Rulings drain protections for state waterways

Supreme Court decisions and the Bush years limited the Clean Water Act’s scope, but guidelines are changing.

By Mark Jaffe
The Denver Post

An analysis by Trout Unlimited, a sportsmen’s group, of 500 discharges found that a quarter of them were on nonperennial streams.

“Those plants could make an argument they are no longer under the Clean Water Act,” said Melinda Kassen, a Trout Unlimited attorney. “We have to be careful we don’t treat our streams and rivers as industrial sewers.”


2 Responses to Rulings drain protections for state waterways

  1. ahrcanum says:

    If the EPA did its job of enforcement there would be little to discuss. Instead, the Obama admin wants control over everything considered wet.

    • tomkrol says:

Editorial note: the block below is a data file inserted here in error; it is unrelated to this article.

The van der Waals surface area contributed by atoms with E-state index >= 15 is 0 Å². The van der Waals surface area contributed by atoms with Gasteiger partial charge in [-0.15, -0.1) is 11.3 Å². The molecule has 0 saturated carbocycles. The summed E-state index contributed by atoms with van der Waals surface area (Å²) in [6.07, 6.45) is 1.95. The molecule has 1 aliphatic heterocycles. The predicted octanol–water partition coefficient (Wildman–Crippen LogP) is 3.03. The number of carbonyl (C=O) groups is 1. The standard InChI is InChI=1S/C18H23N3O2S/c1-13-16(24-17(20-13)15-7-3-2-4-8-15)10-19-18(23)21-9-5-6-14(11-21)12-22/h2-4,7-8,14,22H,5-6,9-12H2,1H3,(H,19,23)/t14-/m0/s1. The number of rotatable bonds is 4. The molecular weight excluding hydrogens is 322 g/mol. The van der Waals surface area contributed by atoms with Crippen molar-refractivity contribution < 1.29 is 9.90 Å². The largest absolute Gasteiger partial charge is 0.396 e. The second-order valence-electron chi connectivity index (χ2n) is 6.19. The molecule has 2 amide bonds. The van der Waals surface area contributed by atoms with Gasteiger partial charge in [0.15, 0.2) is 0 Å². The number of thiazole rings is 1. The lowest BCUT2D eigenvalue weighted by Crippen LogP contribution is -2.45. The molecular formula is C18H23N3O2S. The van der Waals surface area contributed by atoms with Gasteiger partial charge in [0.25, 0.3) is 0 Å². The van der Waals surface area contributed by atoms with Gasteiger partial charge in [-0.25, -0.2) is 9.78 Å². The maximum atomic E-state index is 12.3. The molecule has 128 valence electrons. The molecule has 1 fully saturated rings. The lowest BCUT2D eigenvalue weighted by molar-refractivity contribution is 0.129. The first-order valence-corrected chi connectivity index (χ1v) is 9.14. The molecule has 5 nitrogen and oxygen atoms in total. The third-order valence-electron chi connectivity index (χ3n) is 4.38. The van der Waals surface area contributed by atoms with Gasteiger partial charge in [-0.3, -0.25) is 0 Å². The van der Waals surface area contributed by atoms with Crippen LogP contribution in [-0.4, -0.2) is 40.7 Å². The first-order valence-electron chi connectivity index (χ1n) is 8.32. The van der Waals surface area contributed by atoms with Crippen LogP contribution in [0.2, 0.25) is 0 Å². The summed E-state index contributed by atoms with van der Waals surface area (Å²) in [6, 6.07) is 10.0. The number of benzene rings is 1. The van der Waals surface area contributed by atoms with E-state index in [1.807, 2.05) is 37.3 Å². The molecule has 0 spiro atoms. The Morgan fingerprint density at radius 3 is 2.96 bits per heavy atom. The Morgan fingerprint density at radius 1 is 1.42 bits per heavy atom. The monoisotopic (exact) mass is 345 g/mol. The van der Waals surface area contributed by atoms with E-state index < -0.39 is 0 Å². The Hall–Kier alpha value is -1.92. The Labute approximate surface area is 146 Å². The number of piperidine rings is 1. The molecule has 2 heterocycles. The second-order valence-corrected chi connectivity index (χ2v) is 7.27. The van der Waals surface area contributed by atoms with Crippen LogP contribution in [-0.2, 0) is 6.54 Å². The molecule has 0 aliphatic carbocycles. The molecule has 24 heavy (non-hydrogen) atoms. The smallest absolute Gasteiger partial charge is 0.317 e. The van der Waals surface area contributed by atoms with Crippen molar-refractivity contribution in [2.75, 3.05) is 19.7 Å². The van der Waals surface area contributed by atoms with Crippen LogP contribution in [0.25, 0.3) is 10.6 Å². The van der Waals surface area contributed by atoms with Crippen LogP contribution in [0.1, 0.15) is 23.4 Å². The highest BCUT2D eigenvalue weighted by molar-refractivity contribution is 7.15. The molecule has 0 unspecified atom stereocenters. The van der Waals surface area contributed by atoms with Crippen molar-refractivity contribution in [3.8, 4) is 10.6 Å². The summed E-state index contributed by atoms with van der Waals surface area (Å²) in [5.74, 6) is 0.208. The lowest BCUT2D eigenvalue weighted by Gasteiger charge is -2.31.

The Clean Water Act was enacted in the 1970’s – under a repulbican president. Its foundation was the Federal Water Pollution Control Amendments of 1972 (Nixon) followed by the Clean Water Act in 1977 (Carter). Two recent Supreme Court Decisions have essentially stripped the CWA of some of its most important protections. One example, depending on interpretation of the changes: a perenial stream – one that doesn’t flow year round – is no longer protected by the Clean Water Act. So, I could go dump motor oil, fertilzer or rocket fuel in a “dry gulch” – and while I might be persecuted by the county for littering, I wouldn’t be violating the Clean Water Act…. even though next spring, or during the next thunderstorm, the stuff I dumped will make its way into a stream, or someone’s well water. We need the Clean Water Reauthorization Act so the EPA can do its job. And they’ll do much better than the past administration, whose original chief adminstrator, Christine Todd Whitman (the former Republican Governor of New Jersey) quit rather than preside over an EPA that was prevented from doing its job by you know who..

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